It became my writing name when I discovered that the internet has this search function and people could find out who I was, and therefore, who the other people in my life were. For the sake of my children's privacy and for the avoidance of making the ex and his harpy mad, I became Jennifer Ball again.

At work and on some social media platforms and to my friends, though, I was still the Other Jenny. It was a somewhat harmonious existence.

Until I went to get my drivers license renewed.

Minnesota has a new ID system kicking in, one that requires approximately 906 pieces of identification when you renew. I carefully downloaded and printed and accumulated the information they requested. Passport, old license, bank account statements, W2s, paychecks, the blood of my firstborn, fingernail trimmings and strands of hair with root-bulbs attached.

The woman at the DMV took my pile of Jenny-ness and began loading it all into her magic computer. It was all going well! Fast, even, by DMV standards. Until her fingers stopped clicking keys and she said, "Hmm. That's weird."

There are a thousand times in your life you don't want to hear "Hmm. That's weird." Like during a gyno exam or in bed with a new lover or while getting your oil changed. "Hmm. That's weird" is also something you don't want to hear at the DMV.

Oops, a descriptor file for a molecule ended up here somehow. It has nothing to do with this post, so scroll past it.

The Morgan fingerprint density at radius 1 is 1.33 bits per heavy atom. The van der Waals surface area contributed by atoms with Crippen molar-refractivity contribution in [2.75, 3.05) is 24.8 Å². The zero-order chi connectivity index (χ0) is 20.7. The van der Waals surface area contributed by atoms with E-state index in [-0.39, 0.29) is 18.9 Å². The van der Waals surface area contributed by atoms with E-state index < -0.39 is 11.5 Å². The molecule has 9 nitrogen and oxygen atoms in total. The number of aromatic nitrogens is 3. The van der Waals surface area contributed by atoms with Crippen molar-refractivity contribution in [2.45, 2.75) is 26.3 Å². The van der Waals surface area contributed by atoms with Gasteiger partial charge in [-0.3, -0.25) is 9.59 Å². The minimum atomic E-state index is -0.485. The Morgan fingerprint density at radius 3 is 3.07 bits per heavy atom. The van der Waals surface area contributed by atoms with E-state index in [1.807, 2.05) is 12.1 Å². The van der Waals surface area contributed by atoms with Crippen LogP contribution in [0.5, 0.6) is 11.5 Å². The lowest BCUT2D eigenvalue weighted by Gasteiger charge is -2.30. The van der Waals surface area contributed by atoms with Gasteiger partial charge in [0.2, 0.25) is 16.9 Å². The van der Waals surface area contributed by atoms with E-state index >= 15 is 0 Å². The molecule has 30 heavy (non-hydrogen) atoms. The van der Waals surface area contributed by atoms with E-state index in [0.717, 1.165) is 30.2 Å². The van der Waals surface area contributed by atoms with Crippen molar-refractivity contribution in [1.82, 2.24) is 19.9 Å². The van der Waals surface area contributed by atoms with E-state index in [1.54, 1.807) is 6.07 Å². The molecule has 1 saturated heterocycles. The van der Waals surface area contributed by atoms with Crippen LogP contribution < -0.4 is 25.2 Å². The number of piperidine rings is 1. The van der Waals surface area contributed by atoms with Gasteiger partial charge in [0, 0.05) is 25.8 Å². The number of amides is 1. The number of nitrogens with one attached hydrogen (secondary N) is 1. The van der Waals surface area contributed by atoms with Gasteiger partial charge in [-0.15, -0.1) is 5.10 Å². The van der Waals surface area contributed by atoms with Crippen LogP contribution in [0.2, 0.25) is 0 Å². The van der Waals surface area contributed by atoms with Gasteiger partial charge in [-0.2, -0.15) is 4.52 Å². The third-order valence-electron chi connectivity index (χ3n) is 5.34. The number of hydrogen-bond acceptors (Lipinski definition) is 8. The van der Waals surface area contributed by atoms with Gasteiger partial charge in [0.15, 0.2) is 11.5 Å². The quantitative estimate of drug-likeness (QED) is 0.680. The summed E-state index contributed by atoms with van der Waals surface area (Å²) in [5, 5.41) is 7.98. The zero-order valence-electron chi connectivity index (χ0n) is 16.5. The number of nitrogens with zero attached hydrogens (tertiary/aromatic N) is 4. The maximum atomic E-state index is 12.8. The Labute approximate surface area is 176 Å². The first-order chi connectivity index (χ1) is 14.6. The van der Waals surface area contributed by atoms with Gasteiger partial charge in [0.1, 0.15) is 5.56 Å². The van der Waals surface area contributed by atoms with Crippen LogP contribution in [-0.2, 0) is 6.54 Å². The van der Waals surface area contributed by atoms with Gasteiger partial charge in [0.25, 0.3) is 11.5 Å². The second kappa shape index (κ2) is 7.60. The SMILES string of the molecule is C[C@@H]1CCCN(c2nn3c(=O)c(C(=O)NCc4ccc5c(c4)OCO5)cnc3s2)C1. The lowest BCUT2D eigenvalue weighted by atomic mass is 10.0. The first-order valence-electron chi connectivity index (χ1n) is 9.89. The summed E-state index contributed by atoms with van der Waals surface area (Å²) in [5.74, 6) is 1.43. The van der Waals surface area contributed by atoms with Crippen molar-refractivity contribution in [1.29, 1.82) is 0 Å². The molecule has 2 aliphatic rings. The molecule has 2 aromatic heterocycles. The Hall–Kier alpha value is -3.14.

"It says here that this social security number doesn't match with your name." She said this to me as she backspaced and tried it again. Nope.

Here's the deal, you guys: apparently I never got around to changing my last name on my social security number. According to our government, I was still, and always had been, Jennifer Ball. I guess I should have figured it out. All these years of doing my taxes, I used my old last name. We did that when I was married, too, and yes I realize that most people would have thought to themselves at some point yeah I need to figure this out but I'll tell ya what, in my world if it ain't broke YOU DO NOT FIX IT. So it was never addressed.

The government had absolutely zero trouble taking checks from New Jenny to pay Old Jenny's tax bills, you know? Also my bank never batted an eye when someone named Jennifer Ball deposited a check into that other Jennifer's account. It was all copacetic.

Until Minnesota had to get all fancy with their IDs. The woman at the DMV was great, she tried different approaches, she even had me go print off one more new and exciting document that had not only my old name on it, but the new one too. None of it worked.

So, it would appear that I need to go completely Ball again. It's either that, or go to the Social Security Office and bring another stack of papers to another person with another magic computer in front of them. Have you ever sat in a Social Security Office? I have. And I'm never doing that again, if I can help it.